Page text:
The Hitman’s Bodyguard – Film Review
Director: Patrick Hughes
Cast: Ryan Reynolds, Samuel L Jackson, Gary Oldman
by Roger Crow
From the trailer, everything about this movie yells ’uninspired’. But with a couple of hours to kill, I settle in and expect the worst. Ryan Reynolds is Michael Bryce, the “triple A-rated” bodyguard who does everything by the book, and during a prologue we see why he is so good at his job. But when a VIP client is assassinated, our hero is suddenly downgraded.
Cut to scenes of Gary Oldman as an Eastern European dictator awaiting trial. The only man who can bring him down is hitman Darius Kincaid (Samuel L Jackson), and while being transported from Manchester under armed guard, the attack we know is inevitable arrives with such full-on force, it soon becomes clear this is not the knockabout comedy I’d expected. In fact it’s one of those rare things: an action comedy that is both thrilling and hilarious. (Full marks to Tom O’Connor – not that one – for a great script).
Obviously Reynolds is called in to help Jackson when he winds up on the run, and the scene is set for a good 90 minutes of relentless action and laughs during the 118min running time.
It’s a mash-up of Midnight Run and countless other buddy comedy thrillers, with the two leads sparking like a couple of faulty generators. It’s the sort of thing that could have been done 30 years ago with Steve Martin and Eddie Murphy, so there’s nothing new in the premise, but the execution is everything.
It boasts some stunning action scenes, witty editing in an Edgar Wright style and great supporting characters. Richard E Grant as a pill-popping white collar type has a glorified cameo, while Salma Hayek chews every scene she’s in with the relish of a starving lioness. And Gary Oldman gives a terrific performance as the obligatory bad guy, like an older version of his generic terrorist from Air Force One 20 years ago.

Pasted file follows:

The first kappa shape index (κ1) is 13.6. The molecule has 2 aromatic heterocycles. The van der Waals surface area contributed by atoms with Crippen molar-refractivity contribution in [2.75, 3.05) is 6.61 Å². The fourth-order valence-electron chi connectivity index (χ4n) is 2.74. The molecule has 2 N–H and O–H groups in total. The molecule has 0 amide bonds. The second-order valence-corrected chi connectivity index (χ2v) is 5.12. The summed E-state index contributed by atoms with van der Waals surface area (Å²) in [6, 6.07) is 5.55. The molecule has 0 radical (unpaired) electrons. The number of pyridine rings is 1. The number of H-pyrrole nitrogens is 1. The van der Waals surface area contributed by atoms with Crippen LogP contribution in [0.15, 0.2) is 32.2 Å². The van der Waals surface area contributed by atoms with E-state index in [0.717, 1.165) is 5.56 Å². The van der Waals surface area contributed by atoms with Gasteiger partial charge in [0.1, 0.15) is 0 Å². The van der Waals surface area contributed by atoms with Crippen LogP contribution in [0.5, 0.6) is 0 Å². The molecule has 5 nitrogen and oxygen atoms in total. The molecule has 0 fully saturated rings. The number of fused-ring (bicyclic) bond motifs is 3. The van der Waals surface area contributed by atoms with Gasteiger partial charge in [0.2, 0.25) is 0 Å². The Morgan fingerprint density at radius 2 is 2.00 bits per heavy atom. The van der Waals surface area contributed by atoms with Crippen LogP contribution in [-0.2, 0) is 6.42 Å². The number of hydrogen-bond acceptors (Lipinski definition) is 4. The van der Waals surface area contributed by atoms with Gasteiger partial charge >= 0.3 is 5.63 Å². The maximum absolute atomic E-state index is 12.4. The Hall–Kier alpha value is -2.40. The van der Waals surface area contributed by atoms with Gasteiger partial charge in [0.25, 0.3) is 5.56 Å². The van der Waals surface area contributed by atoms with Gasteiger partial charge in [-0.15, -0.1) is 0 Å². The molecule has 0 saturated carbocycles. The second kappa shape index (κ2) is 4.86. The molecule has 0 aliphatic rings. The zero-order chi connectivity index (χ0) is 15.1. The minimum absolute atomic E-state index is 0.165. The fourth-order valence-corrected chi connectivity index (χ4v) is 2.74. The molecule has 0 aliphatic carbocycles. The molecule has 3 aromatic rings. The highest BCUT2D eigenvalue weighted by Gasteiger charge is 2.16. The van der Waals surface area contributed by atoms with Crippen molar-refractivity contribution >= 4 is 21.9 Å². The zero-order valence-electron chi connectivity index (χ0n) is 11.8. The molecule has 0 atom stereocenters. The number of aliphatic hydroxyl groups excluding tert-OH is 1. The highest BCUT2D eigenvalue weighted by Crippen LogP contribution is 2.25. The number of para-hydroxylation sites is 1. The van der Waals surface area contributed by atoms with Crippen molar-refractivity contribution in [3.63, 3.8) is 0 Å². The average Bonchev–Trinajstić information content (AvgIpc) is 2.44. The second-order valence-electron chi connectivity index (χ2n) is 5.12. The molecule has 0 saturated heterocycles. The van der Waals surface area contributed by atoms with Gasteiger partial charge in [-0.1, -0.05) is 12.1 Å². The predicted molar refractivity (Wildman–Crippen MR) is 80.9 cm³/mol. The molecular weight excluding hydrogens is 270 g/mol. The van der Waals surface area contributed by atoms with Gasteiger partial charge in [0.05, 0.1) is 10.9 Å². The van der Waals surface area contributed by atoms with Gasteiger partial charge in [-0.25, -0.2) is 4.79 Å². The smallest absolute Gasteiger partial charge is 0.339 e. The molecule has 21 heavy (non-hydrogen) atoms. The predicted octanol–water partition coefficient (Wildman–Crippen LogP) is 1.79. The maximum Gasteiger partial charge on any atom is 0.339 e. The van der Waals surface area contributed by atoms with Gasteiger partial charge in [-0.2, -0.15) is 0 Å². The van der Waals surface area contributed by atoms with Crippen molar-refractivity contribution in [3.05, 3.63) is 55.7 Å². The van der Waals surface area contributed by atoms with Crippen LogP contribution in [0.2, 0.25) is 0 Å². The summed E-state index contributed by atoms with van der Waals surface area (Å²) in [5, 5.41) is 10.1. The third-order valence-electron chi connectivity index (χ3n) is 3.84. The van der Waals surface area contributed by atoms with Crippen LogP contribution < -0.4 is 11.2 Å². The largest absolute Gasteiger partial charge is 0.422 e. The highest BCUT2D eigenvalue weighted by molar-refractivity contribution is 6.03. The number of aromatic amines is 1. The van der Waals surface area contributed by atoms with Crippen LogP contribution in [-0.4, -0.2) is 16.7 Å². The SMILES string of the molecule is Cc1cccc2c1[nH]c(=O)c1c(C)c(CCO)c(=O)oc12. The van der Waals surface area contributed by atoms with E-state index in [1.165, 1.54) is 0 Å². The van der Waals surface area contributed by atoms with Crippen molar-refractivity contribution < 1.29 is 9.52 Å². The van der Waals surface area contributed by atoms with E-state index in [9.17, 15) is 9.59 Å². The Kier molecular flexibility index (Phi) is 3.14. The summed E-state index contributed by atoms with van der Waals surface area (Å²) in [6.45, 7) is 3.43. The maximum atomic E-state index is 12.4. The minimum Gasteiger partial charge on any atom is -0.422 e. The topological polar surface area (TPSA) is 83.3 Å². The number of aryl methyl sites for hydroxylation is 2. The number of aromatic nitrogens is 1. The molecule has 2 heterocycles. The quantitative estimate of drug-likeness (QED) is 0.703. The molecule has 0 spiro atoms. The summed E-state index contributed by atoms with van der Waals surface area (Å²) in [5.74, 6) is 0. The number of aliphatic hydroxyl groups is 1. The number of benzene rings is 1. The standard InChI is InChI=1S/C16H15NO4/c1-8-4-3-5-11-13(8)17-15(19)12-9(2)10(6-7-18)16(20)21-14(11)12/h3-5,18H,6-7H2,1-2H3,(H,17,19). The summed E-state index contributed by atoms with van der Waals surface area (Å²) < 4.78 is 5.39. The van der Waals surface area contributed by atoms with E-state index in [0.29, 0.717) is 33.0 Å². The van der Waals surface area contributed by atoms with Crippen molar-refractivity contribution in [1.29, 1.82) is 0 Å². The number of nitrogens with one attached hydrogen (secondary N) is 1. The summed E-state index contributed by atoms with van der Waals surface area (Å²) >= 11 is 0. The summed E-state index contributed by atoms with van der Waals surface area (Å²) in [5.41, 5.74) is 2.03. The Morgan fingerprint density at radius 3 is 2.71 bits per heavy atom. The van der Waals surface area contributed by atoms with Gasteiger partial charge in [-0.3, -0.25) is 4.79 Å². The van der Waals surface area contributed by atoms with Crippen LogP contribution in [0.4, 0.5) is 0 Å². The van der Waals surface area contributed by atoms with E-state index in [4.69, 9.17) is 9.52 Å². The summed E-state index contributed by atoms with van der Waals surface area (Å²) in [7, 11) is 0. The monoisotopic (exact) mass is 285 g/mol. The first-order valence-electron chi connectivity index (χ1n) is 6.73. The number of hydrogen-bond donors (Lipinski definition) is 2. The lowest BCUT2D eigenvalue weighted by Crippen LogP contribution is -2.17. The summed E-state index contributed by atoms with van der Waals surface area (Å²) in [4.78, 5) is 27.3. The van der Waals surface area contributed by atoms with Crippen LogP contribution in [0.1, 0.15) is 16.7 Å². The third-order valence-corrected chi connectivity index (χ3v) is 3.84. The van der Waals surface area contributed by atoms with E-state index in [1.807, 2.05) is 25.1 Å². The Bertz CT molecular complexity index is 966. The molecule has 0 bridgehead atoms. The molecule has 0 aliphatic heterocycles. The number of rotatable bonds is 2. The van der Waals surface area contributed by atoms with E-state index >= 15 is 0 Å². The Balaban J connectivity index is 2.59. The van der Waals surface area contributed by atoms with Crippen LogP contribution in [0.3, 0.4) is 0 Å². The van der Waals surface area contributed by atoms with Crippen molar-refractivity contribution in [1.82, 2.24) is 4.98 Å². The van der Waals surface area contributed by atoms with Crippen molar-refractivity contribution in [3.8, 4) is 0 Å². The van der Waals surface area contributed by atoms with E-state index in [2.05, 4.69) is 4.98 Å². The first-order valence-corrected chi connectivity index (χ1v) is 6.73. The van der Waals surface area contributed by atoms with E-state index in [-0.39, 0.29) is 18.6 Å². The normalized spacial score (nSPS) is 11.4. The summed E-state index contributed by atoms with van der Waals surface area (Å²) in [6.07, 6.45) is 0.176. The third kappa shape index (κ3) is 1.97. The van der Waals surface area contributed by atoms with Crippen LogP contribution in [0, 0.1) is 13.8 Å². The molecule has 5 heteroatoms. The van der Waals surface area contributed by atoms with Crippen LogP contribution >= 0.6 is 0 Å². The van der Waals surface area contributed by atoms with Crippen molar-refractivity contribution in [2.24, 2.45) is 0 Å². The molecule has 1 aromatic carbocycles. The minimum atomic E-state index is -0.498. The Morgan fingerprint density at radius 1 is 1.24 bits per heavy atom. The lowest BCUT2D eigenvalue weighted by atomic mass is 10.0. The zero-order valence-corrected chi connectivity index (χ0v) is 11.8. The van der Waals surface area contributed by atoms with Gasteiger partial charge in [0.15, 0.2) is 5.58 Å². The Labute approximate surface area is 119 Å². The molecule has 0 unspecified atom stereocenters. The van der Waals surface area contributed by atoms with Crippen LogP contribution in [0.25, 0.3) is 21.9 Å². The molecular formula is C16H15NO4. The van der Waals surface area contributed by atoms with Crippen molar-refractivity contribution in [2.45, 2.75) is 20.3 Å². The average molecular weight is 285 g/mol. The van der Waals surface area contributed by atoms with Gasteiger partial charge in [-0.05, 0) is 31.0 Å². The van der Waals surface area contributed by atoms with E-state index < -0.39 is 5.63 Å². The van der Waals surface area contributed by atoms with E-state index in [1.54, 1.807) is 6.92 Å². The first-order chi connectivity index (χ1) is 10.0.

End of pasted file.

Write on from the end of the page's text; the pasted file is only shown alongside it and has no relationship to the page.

A strange thing happens half way through when Reynolds is abducted and tortured by bad guys. I actually start to feel something for the characters. Inevitably Sam rescues him, and in the midst of chaos and carnage in Amsterdam, that rare bromance magic many films aim for but rarely achieve actually kicks in.
Okay, there’s far too many Oedipal expletives from Sam as usual, playing his role like Pulp Fiction’s Julius with Tourette’s, but the banter between him and Reynolds is up there with classic offering such as White Men Can’t Jump or Grosse Pointe Blank. And as a reminder, Sam is 68 and still able to carry off high-octane scenes like a man half his age.
Though 20 minutes too long with one too many action scenes, this is one of those movies that guarantees value for money. Just when you think it’s all over, there’s an often hilarious brutal fight scene in a DIY store, and then another fight scene, and another.
I’m exhausted by the closing titles but glad I made the effort. The advert promises little but for once all the best bits aren’t in the trailer. Take a bow Patrick Hughes. You’ve directed one of the best action comedies of the year.